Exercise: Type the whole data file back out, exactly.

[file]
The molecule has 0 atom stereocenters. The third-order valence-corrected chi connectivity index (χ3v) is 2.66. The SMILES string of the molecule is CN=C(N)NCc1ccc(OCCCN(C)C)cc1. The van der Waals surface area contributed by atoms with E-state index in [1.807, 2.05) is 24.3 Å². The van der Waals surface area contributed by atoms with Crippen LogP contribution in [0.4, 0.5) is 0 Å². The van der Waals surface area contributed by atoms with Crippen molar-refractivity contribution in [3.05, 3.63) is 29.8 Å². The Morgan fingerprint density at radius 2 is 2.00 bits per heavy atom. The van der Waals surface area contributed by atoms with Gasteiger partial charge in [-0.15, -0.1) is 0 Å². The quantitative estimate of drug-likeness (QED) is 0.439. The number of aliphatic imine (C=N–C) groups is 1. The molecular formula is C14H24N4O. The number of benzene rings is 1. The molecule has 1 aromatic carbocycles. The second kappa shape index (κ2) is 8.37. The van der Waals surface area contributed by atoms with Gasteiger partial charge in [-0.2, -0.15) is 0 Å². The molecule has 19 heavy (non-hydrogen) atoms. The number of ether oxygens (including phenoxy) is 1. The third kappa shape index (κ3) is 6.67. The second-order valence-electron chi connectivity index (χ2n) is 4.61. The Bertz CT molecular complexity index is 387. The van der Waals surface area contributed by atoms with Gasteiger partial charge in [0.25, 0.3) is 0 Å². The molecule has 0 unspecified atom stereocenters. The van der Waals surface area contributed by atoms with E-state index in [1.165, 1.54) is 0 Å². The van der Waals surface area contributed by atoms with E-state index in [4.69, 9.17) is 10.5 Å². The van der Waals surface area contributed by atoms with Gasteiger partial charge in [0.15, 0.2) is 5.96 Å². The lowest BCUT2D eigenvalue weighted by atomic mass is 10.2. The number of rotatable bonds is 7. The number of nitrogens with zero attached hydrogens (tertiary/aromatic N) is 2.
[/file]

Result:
The molecule has 0 atom stereocenters. The third-order valence-corrected chi connectivity index (χ3v) is 2.66. The SMILES string of the molecule is CN=C(N)NCc1ccc(OCCCN(C)C)cc1. The van der Waals surface area contributed by atoms with E-state index in [1.807, 2.05) is 24.3 Å². The van der Waals surface area contributed by atoms with Crippen LogP contribution in [0.4, 0.5) is 0 Å². The van der Waals surface area contributed by atoms with Crippen molar-refractivity contribution in [3.05, 3.63) is 29.8 Å². The Morgan fingerprint density at radius 2 is 2.00 bits per heavy atom. The van der Waals surface area contributed by atoms with Gasteiger partial charge in [-0.15, -0.1) is 0 Å². The quantitative estimate of drug-likeness (QED) is 0.439. The number of aliphatic imine (C=N–C) groups is 1. The molecular formula is C14H24N4O. The number of benzene rings is 1. The molecule has 1 aromatic carbocycles. The second kappa shape index (κ2) is 8.37. The van der Waals surface area contributed by atoms with Gasteiger partial charge in [-0.2, -0.15) is 0 Å². The molecule has 19 heavy (non-hydrogen) atoms. The number of ether oxygens (including phenoxy) is 1. The third kappa shape index (κ3) is 6.67. The second-order valence-electron chi connectivity index (χ2n) is 4.61. The Bertz CT molecular complexity index is 387. The van der Waals surface area contributed by atoms with Gasteiger partial charge in [0.25, 0.3) is 0 Å². The molecule has 0 unspecified atom stereocenters. The van der Waals surface area contributed by atoms with E-state index in [1.165, 1.54) is 0 Å². The van der Waals surface area contributed by atoms with E-state index in [4.69, 9.17) is 10.5 Å². The van der Waals surface area contributed by atoms with Gasteiger partial charge in [0.15, 0.2) is 5.96 Å². The lowest BCUT2D eigenvalue weighted by atomic mass is 10.2. The number of rotatable bonds is 7. The number of nitrogens with zero attached hydrogens (tertiary/aromatic N) is 2.